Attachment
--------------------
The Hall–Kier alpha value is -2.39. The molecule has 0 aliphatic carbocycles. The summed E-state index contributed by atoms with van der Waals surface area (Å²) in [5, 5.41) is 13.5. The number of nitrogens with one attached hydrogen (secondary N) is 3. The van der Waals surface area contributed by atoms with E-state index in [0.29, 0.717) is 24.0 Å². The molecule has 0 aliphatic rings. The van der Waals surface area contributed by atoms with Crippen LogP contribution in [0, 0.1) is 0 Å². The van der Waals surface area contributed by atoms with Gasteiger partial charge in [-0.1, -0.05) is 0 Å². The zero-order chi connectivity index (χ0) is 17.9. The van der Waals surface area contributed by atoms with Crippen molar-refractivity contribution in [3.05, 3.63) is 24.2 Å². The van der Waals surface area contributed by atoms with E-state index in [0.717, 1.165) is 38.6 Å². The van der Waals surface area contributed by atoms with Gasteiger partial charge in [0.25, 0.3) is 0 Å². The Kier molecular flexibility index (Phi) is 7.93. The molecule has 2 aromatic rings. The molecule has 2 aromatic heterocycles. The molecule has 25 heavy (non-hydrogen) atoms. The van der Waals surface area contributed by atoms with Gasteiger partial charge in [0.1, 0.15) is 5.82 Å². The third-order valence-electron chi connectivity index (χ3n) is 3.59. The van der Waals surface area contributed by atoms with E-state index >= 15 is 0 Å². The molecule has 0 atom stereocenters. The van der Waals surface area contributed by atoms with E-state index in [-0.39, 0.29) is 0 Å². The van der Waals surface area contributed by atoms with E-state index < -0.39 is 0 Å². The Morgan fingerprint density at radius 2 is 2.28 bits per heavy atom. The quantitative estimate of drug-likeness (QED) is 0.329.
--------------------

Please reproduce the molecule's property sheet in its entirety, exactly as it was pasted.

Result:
The Hall–Kier alpha value is -2.39. The molecule has 0 aliphatic carbocycles. The summed E-state index contributed by atoms with van der Waals surface area (Å²) in [5, 5.41) is 13.5. The number of nitrogens with one attached hydrogen (secondary N) is 3. The van der Waals surface area contributed by atoms with E-state index in [0.29, 0.717) is 24.0 Å². The molecule has 0 aliphatic rings. The van der Waals surface area contributed by atoms with Crippen LogP contribution in [0, 0.1) is 0 Å². The van der Waals surface area contributed by atoms with Gasteiger partial charge in [-0.1, -0.05) is 0 Å². The zero-order chi connectivity index (χ0) is 17.9. The van der Waals surface area contributed by atoms with Crippen molar-refractivity contribution in [3.05, 3.63) is 24.2 Å². The van der Waals surface area contributed by atoms with E-state index in [0.717, 1.165) is 38.6 Å². The van der Waals surface area contributed by atoms with Gasteiger partial charge in [0.25, 0.3) is 0 Å². The Kier molecular flexibility index (Phi) is 7.93. The molecule has 2 aromatic rings. The molecule has 2 aromatic heterocycles. The molecule has 25 heavy (non-hydrogen) atoms. The van der Waals surface area contributed by atoms with Gasteiger partial charge in [0.1, 0.15) is 5.82 Å². The third-order valence-electron chi connectivity index (χ3n) is 3.59. The van der Waals surface area contributed by atoms with E-state index >= 15 is 0 Å². The molecule has 0 atom stereocenters. The van der Waals surface area contributed by atoms with E-state index in [-0.39, 0.29) is 0 Å². The van der Waals surface area contributed by atoms with E-state index < -0.39 is 0 Å². The Morgan fingerprint density at radius 2 is 2.28 bits per heavy atom. The quantitative estimate of drug-likeness (QED) is 0.329.